She beat Mao not because she was the absolute best but because Mao bombed.
People assumed that Mao could/would have won olympics because she had proven that she could get high scores and beat the entire olympic podium.
 

drivingmissdaisy

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She beat Mao not because she was the absolute best but because Mao bombed.

Mao could not have done anything to win the LP. Her first four jump elements were clean but still scored low:

3A-2T - 9.70, which is 2+ points less that Yuna's 3Lz-3T and I think that's fair
3A - 9.0, which is 0.5 less than Yuna's 2A-3T and I think that is not fair
3F-2Lo - 7.60, which is less than Yuna's 2-2-2 combo
3Lo - 6.10, which is less than a point higher than Yuna's 2A

The judges killed Mao on GOE and, even if she delivered everything else perfectly, she wasn't going to come anywhere close to 150. The GOE Yuna got on her jumps also rose substantially from 2009 Worlds (http://www.isuresults.com/results/wc2009/wc09_Ladies_FS_Scores.pdf) to 2010 Olympics (http://www.isuresults.com/results/owg2010/owg10_Ladies_FS_Scores.pdf). It's not a big deal because Yuna was so much better that the rest of the field in the end, but if Mao ended up a few points behind Yuna I think the result would have been problematic.
 

jaylee

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This is true. I can't find the level rules for the 2008-09 or 2009-10 season, but I wonder why she dropped the "speed up" feature that she used in the 2006-07 season on her layback. Her Biellmann wasn't that great, and I don't think she'd have worked on her free leg all that much on the attitude position, but she could have emphasised her back position as I think she didn't need the free leg in attitude for the position to count even in those seasons, the speed up feature she did really well, and the sideways/haircutter that were quite strong from her in general (well, before 2013). I don't really know why they didn't do this. But I was never a fan of Orser's coaching of her. She won loads of things, and she seemed very happy and confident, and she needed to be away from all the home town pressure, and she needed rest and recuperation from injury/boots that didn't constantly break and injure her - all important - but for the actual skating I think her best came before and after him. He really knew what worked for the judges though.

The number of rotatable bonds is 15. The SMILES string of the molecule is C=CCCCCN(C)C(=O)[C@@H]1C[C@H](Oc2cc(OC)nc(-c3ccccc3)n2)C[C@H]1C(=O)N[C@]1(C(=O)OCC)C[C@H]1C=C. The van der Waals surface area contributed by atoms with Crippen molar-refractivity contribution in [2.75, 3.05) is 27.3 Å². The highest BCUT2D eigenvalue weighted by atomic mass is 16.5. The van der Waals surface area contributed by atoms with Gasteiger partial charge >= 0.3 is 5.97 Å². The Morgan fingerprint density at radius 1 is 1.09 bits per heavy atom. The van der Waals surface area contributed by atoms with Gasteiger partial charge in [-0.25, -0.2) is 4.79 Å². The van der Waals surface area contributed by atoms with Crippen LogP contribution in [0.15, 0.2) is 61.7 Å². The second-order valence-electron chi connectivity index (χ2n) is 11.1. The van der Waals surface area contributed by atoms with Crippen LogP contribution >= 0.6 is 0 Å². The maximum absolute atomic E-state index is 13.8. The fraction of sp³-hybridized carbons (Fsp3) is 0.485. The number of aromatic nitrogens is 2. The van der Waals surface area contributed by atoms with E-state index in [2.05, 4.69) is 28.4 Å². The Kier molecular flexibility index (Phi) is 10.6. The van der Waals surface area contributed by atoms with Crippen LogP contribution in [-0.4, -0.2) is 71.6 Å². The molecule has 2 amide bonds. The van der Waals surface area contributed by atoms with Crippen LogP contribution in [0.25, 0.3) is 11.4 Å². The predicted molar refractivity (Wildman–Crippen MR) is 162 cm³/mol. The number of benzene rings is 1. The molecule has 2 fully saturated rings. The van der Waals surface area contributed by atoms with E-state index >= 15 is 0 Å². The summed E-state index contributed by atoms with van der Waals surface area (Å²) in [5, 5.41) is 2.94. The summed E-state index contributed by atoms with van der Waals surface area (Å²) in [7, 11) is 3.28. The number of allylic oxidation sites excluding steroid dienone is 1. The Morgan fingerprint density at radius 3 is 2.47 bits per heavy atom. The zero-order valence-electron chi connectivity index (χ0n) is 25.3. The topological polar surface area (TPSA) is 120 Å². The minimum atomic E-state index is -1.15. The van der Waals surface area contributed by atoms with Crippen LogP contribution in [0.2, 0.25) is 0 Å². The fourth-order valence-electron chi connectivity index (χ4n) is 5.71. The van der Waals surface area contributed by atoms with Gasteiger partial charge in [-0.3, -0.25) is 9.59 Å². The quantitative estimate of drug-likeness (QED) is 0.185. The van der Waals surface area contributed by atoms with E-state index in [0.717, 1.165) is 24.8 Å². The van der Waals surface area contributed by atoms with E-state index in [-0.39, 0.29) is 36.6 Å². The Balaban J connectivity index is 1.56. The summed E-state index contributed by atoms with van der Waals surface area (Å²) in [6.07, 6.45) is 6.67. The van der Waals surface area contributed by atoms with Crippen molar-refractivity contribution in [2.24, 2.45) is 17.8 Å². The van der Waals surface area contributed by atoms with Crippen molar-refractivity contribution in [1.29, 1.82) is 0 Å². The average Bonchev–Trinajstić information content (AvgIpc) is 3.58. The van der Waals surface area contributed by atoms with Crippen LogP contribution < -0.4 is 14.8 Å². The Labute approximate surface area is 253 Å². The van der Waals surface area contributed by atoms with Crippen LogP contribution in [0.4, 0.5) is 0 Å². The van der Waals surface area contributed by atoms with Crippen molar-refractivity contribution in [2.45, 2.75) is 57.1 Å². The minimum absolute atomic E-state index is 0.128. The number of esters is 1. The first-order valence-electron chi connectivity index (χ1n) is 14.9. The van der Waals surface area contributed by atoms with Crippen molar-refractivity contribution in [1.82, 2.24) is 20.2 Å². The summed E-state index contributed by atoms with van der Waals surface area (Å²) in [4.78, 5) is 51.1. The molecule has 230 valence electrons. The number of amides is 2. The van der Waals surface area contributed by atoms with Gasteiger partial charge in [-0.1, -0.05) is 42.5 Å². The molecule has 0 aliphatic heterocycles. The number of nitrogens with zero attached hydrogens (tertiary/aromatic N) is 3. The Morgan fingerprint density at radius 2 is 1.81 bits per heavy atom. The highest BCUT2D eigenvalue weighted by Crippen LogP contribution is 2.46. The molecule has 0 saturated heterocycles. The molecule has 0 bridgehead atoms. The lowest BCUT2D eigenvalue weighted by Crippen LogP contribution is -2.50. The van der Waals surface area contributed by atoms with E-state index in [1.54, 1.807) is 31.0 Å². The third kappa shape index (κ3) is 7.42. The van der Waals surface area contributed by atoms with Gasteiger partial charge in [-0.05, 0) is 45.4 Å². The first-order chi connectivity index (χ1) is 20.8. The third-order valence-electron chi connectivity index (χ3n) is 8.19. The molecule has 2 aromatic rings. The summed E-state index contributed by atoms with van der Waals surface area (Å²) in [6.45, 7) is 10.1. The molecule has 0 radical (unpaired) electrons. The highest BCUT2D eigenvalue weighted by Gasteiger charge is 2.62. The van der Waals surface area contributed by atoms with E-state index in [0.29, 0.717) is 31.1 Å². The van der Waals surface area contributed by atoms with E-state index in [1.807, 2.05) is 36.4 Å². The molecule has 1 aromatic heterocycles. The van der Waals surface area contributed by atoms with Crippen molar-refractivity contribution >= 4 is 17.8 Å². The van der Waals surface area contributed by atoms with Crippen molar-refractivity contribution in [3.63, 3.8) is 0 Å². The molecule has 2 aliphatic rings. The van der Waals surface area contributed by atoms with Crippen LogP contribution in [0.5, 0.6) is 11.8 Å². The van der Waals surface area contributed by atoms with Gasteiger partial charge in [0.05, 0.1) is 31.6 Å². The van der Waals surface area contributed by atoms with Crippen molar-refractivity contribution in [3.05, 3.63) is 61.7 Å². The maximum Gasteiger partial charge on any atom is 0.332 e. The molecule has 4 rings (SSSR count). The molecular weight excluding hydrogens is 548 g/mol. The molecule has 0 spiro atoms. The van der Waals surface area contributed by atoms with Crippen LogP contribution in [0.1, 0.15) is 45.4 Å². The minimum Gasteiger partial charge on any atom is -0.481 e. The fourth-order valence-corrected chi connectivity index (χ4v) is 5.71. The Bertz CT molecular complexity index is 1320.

Good observation on the acceleration feature. Clearly accelerating during a spin was a very difficult feature to get credited by the technical caller, and in the 2006-2007 season, you needed it to get level 4 -- and very few ladies were able to get level 4. Even acclaimed spinners like Alissa Czisny found it difficult to get. Yu-Na, as far as I know, was the only skater that season who actually got level 4 on her layback spin twice at ISU events -- 2007 Worlds SP and 2006 Canada FS.

Yu-Na was seen in practices at 2013 Worlds doing a wonderful acceleration during her layback spin, but the fact of the matter is -- it's a difficult feature to get, the skaters also simultaneously have to count revolutions, change positions, and try to do everything in tune to the music, keep enough stamina for everything else. Yu-Na and her team understood IJS very well -- they did the best they could with her abilities and strength at the time while simultaneously maximizing her chances for a clean program. At 2012 Korean Nationals, Yu-Na actually mixed up her final spin because she was so excited (due to the crowd's reaction). These things happen and Yu-Na might have just forgotten to attempt it.

I'm skeptical that Brian really knew what worked for the judges because the system was so new to him -- Yu-Na had an IJS-friendly program figured out long before she met him, which included but was not limited to having the 2A/3T in the second half of the FS and +GOE friendly transitions for jumps. Brian had never competed under IJS. Brian also credited Yu-Na for wanting to level up her program for the 2010 Olympics (he blamed himself for not having done that in 1988), which resulted in all of the transitions to maximize GOE in her Gershwin program.